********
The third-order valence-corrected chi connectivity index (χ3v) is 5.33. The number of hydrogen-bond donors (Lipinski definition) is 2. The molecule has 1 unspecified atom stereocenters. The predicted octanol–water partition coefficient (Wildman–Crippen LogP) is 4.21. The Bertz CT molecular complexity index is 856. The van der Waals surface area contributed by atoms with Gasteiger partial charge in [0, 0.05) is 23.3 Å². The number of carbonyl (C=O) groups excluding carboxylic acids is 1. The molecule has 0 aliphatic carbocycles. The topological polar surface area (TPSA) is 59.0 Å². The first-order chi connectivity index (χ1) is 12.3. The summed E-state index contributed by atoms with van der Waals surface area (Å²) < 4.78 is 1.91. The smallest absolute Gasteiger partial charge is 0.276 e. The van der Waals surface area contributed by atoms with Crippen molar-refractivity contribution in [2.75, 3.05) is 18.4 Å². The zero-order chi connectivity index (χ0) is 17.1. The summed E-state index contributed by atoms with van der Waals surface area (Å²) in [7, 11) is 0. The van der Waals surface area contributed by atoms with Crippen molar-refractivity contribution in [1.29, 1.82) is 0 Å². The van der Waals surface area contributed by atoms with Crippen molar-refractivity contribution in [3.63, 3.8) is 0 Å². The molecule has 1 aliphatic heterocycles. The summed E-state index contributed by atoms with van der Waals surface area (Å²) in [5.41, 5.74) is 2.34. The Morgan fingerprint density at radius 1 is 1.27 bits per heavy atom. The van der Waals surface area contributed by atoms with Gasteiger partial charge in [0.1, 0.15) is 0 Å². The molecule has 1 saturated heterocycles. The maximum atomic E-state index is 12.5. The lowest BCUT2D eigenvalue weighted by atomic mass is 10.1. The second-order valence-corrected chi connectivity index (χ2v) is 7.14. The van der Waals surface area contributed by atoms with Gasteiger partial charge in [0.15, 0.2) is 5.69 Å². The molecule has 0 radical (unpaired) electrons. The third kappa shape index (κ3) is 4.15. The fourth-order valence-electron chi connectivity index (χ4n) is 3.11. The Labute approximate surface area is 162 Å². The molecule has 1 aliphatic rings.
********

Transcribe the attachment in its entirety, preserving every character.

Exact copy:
The third-order valence-corrected chi connectivity index (χ3v) is 5.33. The number of hydrogen-bond donors (Lipinski definition) is 2. The molecule has 1 unspecified atom stereocenters. The predicted octanol–water partition coefficient (Wildman–Crippen LogP) is 4.21. The Bertz CT molecular complexity index is 856. The van der Waals surface area contributed by atoms with Gasteiger partial charge in [0, 0.05) is 23.3 Å². The number of carbonyl (C=O) groups excluding carboxylic acids is 1. The molecule has 0 aliphatic carbocycles. The topological polar surface area (TPSA) is 59.0 Å². The first-order chi connectivity index (χ1) is 12.3. The summed E-state index contributed by atoms with van der Waals surface area (Å²) < 4.78 is 1.91. The smallest absolute Gasteiger partial charge is 0.276 e. The van der Waals surface area contributed by atoms with Crippen molar-refractivity contribution in [2.75, 3.05) is 18.4 Å². The zero-order chi connectivity index (χ0) is 17.1. The summed E-state index contributed by atoms with van der Waals surface area (Å²) in [7, 11) is 0. The van der Waals surface area contributed by atoms with Crippen molar-refractivity contribution in [1.29, 1.82) is 0 Å². The van der Waals surface area contributed by atoms with Crippen molar-refractivity contribution in [3.63, 3.8) is 0 Å². The molecule has 1 aliphatic heterocycles. The summed E-state index contributed by atoms with van der Waals surface area (Å²) in [5.41, 5.74) is 2.34. The Morgan fingerprint density at radius 1 is 1.27 bits per heavy atom. The van der Waals surface area contributed by atoms with Gasteiger partial charge in [0.1, 0.15) is 0 Å². The molecule has 1 saturated heterocycles. The maximum atomic E-state index is 12.5. The lowest BCUT2D eigenvalue weighted by atomic mass is 10.1. The second-order valence-corrected chi connectivity index (χ2v) is 7.14. The van der Waals surface area contributed by atoms with Gasteiger partial charge in [0.15, 0.2) is 5.69 Å². The molecule has 0 radical (unpaired) electrons. The third kappa shape index (κ3) is 4.15. The fourth-order valence-electron chi connectivity index (χ4n) is 3.11. The Labute approximate surface area is 162 Å². The molecule has 1 aliphatic rings.